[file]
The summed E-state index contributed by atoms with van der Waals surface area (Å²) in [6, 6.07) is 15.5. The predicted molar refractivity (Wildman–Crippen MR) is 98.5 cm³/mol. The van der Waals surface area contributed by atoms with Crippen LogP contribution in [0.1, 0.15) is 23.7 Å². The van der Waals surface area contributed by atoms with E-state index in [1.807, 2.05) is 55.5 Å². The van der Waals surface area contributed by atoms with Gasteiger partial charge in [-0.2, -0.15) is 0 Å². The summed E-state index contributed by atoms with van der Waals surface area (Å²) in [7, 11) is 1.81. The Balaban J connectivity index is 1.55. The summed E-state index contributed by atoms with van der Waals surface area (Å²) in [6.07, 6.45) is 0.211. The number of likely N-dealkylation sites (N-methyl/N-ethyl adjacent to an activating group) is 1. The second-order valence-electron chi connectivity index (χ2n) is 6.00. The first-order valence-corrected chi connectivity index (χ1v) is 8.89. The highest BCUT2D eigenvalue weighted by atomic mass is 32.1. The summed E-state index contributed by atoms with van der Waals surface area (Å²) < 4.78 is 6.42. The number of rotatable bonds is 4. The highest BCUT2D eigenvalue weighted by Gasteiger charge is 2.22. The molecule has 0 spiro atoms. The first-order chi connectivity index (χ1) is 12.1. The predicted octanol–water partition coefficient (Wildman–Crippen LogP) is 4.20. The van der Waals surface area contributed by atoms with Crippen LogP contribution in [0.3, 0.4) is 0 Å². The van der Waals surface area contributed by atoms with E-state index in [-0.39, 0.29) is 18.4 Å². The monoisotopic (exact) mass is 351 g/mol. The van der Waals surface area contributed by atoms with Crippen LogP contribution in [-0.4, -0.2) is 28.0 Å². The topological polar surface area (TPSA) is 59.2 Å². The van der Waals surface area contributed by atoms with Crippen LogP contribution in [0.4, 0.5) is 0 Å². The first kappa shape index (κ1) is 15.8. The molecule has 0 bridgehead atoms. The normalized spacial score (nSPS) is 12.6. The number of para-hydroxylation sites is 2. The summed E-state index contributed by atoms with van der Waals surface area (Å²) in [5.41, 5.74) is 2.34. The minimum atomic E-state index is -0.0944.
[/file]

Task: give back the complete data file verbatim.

The summed E-state index contributed by atoms with van der Waals surface area (Å²) in [6, 6.07) is 15.5. The predicted molar refractivity (Wildman–Crippen MR) is 98.5 cm³/mol. The van der Waals surface area contributed by atoms with Crippen LogP contribution in [0.1, 0.15) is 23.7 Å². The van der Waals surface area contributed by atoms with E-state index in [1.807, 2.05) is 55.5 Å². The van der Waals surface area contributed by atoms with Gasteiger partial charge in [-0.2, -0.15) is 0 Å². The summed E-state index contributed by atoms with van der Waals surface area (Å²) in [7, 11) is 1.81. The Balaban J connectivity index is 1.55. The summed E-state index contributed by atoms with van der Waals surface area (Å²) in [6.07, 6.45) is 0.211. The number of likely N-dealkylation sites (N-methyl/N-ethyl adjacent to an activating group) is 1. The second-order valence-electron chi connectivity index (χ2n) is 6.00. The first-order valence-corrected chi connectivity index (χ1v) is 8.89. The highest BCUT2D eigenvalue weighted by atomic mass is 32.1. The summed E-state index contributed by atoms with van der Waals surface area (Å²) < 4.78 is 6.42. The number of rotatable bonds is 4. The highest BCUT2D eigenvalue weighted by Gasteiger charge is 2.22. The molecule has 0 spiro atoms. The first-order chi connectivity index (χ1) is 12.1. The predicted octanol–water partition coefficient (Wildman–Crippen LogP) is 4.20. The van der Waals surface area contributed by atoms with Crippen LogP contribution in [0.3, 0.4) is 0 Å². The van der Waals surface area contributed by atoms with E-state index in [-0.39, 0.29) is 18.4 Å². The monoisotopic (exact) mass is 351 g/mol. The van der Waals surface area contributed by atoms with Crippen LogP contribution in [-0.4, -0.2) is 28.0 Å². The topological polar surface area (TPSA) is 59.2 Å². The van der Waals surface area contributed by atoms with Crippen LogP contribution in [0.4, 0.5) is 0 Å². The first kappa shape index (κ1) is 15.8. The molecule has 0 bridgehead atoms. The normalized spacial score (nSPS) is 12.6. The number of para-hydroxylation sites is 2. The summed E-state index contributed by atoms with van der Waals surface area (Å²) in [5.41, 5.74) is 2.34. The minimum atomic E-state index is -0.0944.